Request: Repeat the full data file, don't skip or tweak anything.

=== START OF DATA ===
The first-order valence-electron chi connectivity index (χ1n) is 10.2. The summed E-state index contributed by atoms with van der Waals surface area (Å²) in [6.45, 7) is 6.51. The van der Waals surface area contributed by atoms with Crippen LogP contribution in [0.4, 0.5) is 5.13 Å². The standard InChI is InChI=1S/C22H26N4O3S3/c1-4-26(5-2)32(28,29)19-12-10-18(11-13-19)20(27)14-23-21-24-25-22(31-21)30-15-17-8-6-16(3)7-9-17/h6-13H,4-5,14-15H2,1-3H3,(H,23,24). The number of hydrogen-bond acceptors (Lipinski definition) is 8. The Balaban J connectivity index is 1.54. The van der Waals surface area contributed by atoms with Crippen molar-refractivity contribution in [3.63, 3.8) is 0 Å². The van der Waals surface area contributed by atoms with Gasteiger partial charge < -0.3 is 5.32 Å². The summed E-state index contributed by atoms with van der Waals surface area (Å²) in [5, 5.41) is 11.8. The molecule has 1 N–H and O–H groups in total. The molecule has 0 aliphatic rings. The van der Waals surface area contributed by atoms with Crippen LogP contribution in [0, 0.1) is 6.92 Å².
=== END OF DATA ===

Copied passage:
The first-order valence-electron chi connectivity index (χ1n) is 10.2. The summed E-state index contributed by atoms with van der Waals surface area (Å²) in [6.45, 7) is 6.51. The van der Waals surface area contributed by atoms with Crippen LogP contribution in [0.4, 0.5) is 5.13 Å². The standard InChI is InChI=1S/C22H26N4O3S3/c1-4-26(5-2)32(28,29)19-12-10-18(11-13-19)20(27)14-23-21-24-25-22(31-21)30-15-17-8-6-16(3)7-9-17/h6-13H,4-5,14-15H2,1-3H3,(H,23,24). The number of hydrogen-bond acceptors (Lipinski definition) is 8. The Balaban J connectivity index is 1.54. The van der Waals surface area contributed by atoms with Crippen molar-refractivity contribution in [3.63, 3.8) is 0 Å². The van der Waals surface area contributed by atoms with Gasteiger partial charge < -0.3 is 5.32 Å². The summed E-state index contributed by atoms with van der Waals surface area (Å²) in [5, 5.41) is 11.8. The molecule has 1 N–H and O–H groups in total. The molecule has 0 aliphatic rings. The van der Waals surface area contributed by atoms with Crippen LogP contribution in [0, 0.1) is 6.92 Å².